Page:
While the method does not use arrays to perform sequence capture, it makes use of Agilent's microarray-fabrication infrastructure to design the probes and construct the oligo libraries. Fred Ernani, Agilent marketing manager for emerging genomic applications, told BioArray News in July that the company believes its genome-partitioning offering "addresses a substantial bottleneck in all [second]-generation-sequencing workflows, and thus will be widely adopted."
Rivière said that Biogemma chose NimbleGen over other approaches because it was "promising and attractive," and because Biogemma was encouraged by similar work it performed on the platform to study maize at Patrick Schnable's lab at the Center for Plant Genomics at Iowa State University.
"For us, this seemed like the most promising approach. Other companies seem to have more experience working mainly with human samples, but human and plant genomes reveal major differences," said Rivière.
Biogemma's first goal will be to co-develop the sequence-capture technology with NimbleGen for wheat and rapeseed studies. The co-development will be done by NimbleGen with the input of Biogemma proprietary sequences and expertise in both bioinformatics and species knowledge. Once that is achieved, Biogemma plans to take NimbleGen's arrays in house.
"We will integrate this into several research programs we have in coming years," Rivière said.
She noted that by having the ability to use sequence capture arrays in its labs, Biogemma could become a useful partner for other international researchers and groups studying crop genetics.
"This is an excellent opportunity to develop partnerships with other international research teams, and to give them access to this technology at Biogemma," she said.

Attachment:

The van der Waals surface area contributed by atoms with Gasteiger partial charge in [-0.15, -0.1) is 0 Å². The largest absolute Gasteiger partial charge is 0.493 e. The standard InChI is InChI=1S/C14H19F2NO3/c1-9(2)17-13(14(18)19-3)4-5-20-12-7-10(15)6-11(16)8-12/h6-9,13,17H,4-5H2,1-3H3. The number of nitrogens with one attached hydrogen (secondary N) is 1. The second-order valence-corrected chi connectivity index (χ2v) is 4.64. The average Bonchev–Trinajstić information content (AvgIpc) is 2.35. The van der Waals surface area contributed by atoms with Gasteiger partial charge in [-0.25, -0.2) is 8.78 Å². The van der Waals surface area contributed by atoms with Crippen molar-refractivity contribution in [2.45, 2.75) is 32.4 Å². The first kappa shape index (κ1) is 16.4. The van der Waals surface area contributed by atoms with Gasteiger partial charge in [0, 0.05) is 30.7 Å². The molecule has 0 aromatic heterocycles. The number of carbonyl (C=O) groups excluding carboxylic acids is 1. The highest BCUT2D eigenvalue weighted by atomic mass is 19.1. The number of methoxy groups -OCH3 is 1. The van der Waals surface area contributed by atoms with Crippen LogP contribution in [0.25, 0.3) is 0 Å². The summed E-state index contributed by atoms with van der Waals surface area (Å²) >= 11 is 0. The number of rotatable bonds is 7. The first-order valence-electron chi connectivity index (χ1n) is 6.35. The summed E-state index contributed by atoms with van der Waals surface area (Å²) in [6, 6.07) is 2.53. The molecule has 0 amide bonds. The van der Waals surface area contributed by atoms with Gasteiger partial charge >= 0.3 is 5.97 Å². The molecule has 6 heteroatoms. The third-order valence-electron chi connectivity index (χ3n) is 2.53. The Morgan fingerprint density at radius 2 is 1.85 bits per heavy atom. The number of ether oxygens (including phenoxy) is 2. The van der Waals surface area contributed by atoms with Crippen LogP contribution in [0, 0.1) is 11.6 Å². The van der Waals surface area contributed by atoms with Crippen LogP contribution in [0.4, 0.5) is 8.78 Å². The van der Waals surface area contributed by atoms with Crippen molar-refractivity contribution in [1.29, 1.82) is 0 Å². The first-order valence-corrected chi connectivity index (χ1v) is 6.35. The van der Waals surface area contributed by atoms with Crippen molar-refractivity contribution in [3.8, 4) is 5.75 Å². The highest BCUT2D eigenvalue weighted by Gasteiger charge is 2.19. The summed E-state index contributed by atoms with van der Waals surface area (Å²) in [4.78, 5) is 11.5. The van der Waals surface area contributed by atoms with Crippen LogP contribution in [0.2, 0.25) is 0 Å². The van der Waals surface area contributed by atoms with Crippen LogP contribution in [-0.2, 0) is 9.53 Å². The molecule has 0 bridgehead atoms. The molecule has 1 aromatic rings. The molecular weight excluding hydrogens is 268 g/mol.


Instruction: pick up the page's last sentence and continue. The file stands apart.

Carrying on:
Biogemma researcher Jean-Philippe Pichon told BioArray News that the company has numerous connections to other researchers and groups studying maize, rapeseed, wheat, and sunflower. For instance, Biogemma is working with Catherine Feuillet, a research director at the French National Institute for Agricultural Research, who is a co-director of the Wheat Genome Project.
"By investigating SNPs using this technology, Biogemma will be connected to many other projects and important players in that research field," Pichon said.
According to Roche NimbleGen spokesperson Kary Staples, deals with agbio companies like Biogemma are likely to increase this year as the company seeks to tap into a market that has attracted interest from other array vendors. Affymetrix, Agilent, and Illumina have all stated in recent months that they see sales to agbio customers as a potential growth driver (see BAN 9/23/2008).
"We have definitely seen increased demand from the agbio market and the biotech companies that are driving this market," Staples told BioArray News in an e-mail this week. "Due to this demand and interest, this is one focus for us for 2009," he said. "The Biogemma was the first major collaboration of many that we expect to enter into as we further our penetration into this vast market."
Staples said last week that NimbleGen will launch this month a human exome product for sequence capture on its new 2.1-million-probe HD2 platform. "This product takes the discovery of human genomic variation to an unprecedented level by targeting essentially all human protein-coding exons," Staples said (see BAN 1/6/2009).
Later this year, NimbleGen plans to expand its sequence-capture portfolio to include "products that streamline the path to next-generation sequencing of captured samples and make genomic capture more user friendly with higher-throughput capabilities," Staples said. "These improvements will lower cost per sample and increase sample throughput, thereby greatly facilitating re-sequencing studies," he said.
Biogemma's plan to take NimbleGen tools into its labs later this year is possible because NimbleGen has said it intends to enter the instrument market this year. Staples said last week that NimbleGen plans to launch its MS 200 Microarray Scanner before the end of March, and a higher-resolution MS 250 Microarray Scanner later in the year.